The first time I came across this idea, I bristled. What??? Parents should praise their children? I mean, I know I grew up in the era of self-esteem, but what the heck is the matter with praise? I want my children to be happy, secure, and proud of who they are. I want them to be absolutely certain I believe in them. Praise seems like a necessary tool in the arsenal.
So why might praise be a problem? These are the four major reasons that give me pause…
Praise passes judgment. When we say, “Cool drawing!” it means there are uncool drawings, too. This, of course, is true, and I’m not suggesting children should be made to feel as though everything they do is gold. But praise and love are closely intertwined, especially in the simplistic minds of a child. While you know your love for your child doesn’t change when he colors all over the page and outside the lines, this isn’t necessarily apparent to children, especially younger ones.
Praise is conditional. Praise acts as a behavioral verbal reward, just like stickers for potty-training or candy for a good report card. Rewards can have their place, especially when establishing new habits or breaking old patterns, but by definition, rewards are conditional on behavior. Praise can inadvertently say, “If you make me feel proud/happy/loved/relieved, I’ll do something nice for you. But if you don’t make me feel those ways, I won’t do nice things for you (or, worse, I might retaliate).”
Praise can be insincere. When you say that drawing is the best drawing you’ve ever seen or your child is the smartest? They know it’s not true. They know there are better drawings and smarter people and faster runners and lovelier singers. Which means one of two things for your child–either you have terrible judgment or you’re lying, neither of which makes you particularly trustworthy in their eyes.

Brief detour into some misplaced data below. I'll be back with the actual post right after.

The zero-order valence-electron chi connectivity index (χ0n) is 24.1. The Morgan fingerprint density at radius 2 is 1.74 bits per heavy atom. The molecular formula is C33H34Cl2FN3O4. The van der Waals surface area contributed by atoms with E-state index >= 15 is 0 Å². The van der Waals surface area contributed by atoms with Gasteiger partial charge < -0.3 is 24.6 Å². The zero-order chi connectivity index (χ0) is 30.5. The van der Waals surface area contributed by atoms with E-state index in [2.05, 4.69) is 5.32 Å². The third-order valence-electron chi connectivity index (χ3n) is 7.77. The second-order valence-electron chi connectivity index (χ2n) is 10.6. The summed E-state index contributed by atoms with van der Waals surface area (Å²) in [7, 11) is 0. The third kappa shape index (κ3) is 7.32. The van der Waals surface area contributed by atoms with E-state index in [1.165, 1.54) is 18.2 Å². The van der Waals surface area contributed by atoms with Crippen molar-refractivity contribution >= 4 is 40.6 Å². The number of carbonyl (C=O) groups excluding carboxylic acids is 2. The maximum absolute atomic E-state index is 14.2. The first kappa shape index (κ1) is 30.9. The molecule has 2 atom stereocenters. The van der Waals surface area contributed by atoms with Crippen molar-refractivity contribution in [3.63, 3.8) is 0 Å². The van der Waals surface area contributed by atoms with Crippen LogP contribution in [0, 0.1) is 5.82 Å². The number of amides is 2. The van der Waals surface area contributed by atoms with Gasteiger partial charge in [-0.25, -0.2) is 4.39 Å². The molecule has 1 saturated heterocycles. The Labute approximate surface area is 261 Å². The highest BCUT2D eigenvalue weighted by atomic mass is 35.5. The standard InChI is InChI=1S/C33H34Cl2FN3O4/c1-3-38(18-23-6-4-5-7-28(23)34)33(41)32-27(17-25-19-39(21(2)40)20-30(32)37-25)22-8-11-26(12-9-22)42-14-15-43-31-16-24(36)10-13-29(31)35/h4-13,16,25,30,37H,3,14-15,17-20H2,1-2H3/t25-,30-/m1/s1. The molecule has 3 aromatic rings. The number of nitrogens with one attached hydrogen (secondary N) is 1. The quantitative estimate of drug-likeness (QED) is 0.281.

Praise is a cheap substitute for seeing. A more foundational need for our children is to be seen, to be acknowledged for who they really are. When we praise, praise, praise, the takeaway message starts to sound more like, “When you perform the way I want you to, I will approve of you and accept you,” and this isn’t the foundational message I want my children to take away from my parenting. I want them to know that I see all parts of them and I’m a safe place for them to be themselves. I want them to know they can come to me with their problems and weaknesses. I want them to hear, “I see you just as you are and love you,” rather than the similar but profoundly different, “I see you doing what I like and love you for it.”
That said, I’m not sure I’m ready to embrace entirely praise-free parenting. Tomorrow we’ll talk about ways to foster positive interactions without going heavy on the praise. Until then, what do you think about praise? Is it a positive force in parenting or does it do more harm than good.